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Palm oil industry in Malaysia - statistics & facts

Palm oil is one of Malaysia’s primary industries and makes up the largest share of its agricultural sector. In recent years, the Malaysian palm oil industry has faced increasing challenges from changing weather patterns, and the growing awareness of the environmental impact of palm oil monoculture, to overreliance on foreign labor in the plantations. These issues were compounded this year by the COVID-19 pandemic, impacting the stockpile and price of this commodity.

Malaysia’s role in the global palm oil trade

Palm oil is the world’s most used edible oil and is used in many consumer goods, as well as in biofuels. Malaysia is the second leading producer of palm oil worldwide, after Indonesia. Together, these two countries supply more than 80 percent of the world’s palm oil supplies. The largest export markets for Malaysian palm oil were China and India. Other important markets include the United States and Asia. While the European Union (EU) collectively remain one of the largest markets for palm oil, the implementation of the European Green Deal could see restrictions on the use of palm oil due to concerns on its environmental impact. Malaysia has stepped up efforts to counter this negative perception of one of its largest commodities exports, including increasing the size of certified sustainable palm oil plantations. However, the sector has also started to shift its focus away from the EU to Asian and African markets.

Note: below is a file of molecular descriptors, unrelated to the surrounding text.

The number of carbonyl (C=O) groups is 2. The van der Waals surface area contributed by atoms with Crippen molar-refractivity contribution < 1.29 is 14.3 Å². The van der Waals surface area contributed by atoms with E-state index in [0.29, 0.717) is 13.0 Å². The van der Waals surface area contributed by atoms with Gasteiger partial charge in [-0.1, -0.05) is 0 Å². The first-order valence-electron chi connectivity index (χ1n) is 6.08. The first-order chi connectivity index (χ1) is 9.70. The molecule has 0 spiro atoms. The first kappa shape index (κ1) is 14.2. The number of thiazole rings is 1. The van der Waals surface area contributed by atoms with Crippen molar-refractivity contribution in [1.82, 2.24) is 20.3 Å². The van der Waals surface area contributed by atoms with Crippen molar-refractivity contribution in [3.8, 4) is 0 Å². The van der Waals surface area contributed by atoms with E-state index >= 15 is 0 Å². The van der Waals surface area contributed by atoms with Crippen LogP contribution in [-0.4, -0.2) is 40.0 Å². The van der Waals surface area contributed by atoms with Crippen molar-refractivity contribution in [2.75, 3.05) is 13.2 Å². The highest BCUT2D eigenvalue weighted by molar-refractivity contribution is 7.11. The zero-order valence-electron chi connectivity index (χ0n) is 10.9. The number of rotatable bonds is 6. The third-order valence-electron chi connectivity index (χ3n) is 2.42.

Challenges to the Malaysian palm oil sector

Changing weather patterns also pose a threat to Malaysia’s palm oil sector. Heavy rains caused by the La Nina weather phenomenon in 2020 contributed to decreased oil palm yields. This was further compounded by the outbreak of the COVID-19 pandemic, which saw the closure of plantations as part of efforts to curb the spread of the virus. Malaysia had also closed its borders to international visitors, resulting in a shortage of cheap foreign labor from neighboring Southeast Asian countries that it relied on to work on the oil palm plantations. Together, these factors contributed to low stocks, pushing the average monthly palm oil prices up.

As countries all over the world grapple with the emergence of new mutations of the novel coronavirus, stricter lockdown measures and restrictions on travel and movement look set to remain in place for the foreseeable future. Demand for palm oil, especially from the restaurant and hospitality sector, would probably remain low until such measures are lifted. This could lead to a rising stockpile of the commodity, suppressing the prices from their peak in the previous year. Exports of palm oil were also predicted to bounce back in 2021, fueled by China’s continued stockpiling of this resource to meet its increasing consumption of palm oil.

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Palm oil industry in Malaysia

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